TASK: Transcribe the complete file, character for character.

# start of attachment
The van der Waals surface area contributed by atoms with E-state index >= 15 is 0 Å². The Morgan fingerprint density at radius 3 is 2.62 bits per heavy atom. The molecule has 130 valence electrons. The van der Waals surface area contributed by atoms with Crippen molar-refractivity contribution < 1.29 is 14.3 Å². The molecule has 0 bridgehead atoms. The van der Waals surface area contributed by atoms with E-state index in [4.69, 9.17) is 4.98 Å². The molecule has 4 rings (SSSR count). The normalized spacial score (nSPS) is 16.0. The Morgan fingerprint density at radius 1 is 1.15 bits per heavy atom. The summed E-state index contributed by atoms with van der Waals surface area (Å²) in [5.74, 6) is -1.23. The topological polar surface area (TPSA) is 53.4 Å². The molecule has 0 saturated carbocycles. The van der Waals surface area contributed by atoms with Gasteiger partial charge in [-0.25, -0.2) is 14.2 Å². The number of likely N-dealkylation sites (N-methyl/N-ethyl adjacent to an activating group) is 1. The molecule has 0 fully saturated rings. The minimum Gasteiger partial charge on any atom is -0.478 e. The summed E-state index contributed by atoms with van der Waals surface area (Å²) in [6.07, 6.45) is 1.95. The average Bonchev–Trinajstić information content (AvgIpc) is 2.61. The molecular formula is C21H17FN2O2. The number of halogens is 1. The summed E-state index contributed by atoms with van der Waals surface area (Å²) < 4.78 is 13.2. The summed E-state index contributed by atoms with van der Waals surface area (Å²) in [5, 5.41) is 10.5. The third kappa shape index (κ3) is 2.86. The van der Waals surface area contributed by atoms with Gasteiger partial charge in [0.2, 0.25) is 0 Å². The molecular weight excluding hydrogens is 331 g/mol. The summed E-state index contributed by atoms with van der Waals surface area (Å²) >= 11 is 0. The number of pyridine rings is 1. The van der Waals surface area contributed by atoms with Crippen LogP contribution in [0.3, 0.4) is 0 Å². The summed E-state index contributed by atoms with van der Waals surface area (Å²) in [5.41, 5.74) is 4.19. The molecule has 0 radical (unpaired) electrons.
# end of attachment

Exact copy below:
The van der Waals surface area contributed by atoms with E-state index >= 15 is 0 Å². The Morgan fingerprint density at radius 3 is 2.62 bits per heavy atom. The molecule has 130 valence electrons. The van der Waals surface area contributed by atoms with Crippen molar-refractivity contribution < 1.29 is 14.3 Å². The molecule has 0 bridgehead atoms. The van der Waals surface area contributed by atoms with E-state index in [4.69, 9.17) is 4.98 Å². The molecule has 4 rings (SSSR count). The normalized spacial score (nSPS) is 16.0. The Morgan fingerprint density at radius 1 is 1.15 bits per heavy atom. The summed E-state index contributed by atoms with van der Waals surface area (Å²) in [5.74, 6) is -1.23. The topological polar surface area (TPSA) is 53.4 Å². The molecule has 0 saturated carbocycles. The van der Waals surface area contributed by atoms with Gasteiger partial charge in [-0.25, -0.2) is 14.2 Å². The number of likely N-dealkylation sites (N-methyl/N-ethyl adjacent to an activating group) is 1. The molecule has 0 fully saturated rings. The minimum Gasteiger partial charge on any atom is -0.478 e. The summed E-state index contributed by atoms with van der Waals surface area (Å²) in [6.07, 6.45) is 1.95. The average Bonchev–Trinajstić information content (AvgIpc) is 2.61. The molecular formula is C21H17FN2O2. The number of halogens is 1. The summed E-state index contributed by atoms with van der Waals surface area (Å²) < 4.78 is 13.2. The summed E-state index contributed by atoms with van der Waals surface area (Å²) in [5, 5.41) is 10.5. The third kappa shape index (κ3) is 2.86. The van der Waals surface area contributed by atoms with Gasteiger partial charge in [0.2, 0.25) is 0 Å². The molecular weight excluding hydrogens is 331 g/mol. The summed E-state index contributed by atoms with van der Waals surface area (Å²) >= 11 is 0. The number of pyridine rings is 1. The van der Waals surface area contributed by atoms with Crippen LogP contribution in [0.3, 0.4) is 0 Å². The summed E-state index contributed by atoms with van der Waals surface area (Å²) in [5.41, 5.74) is 4.19. The molecule has 0 radical (unpaired) electrons.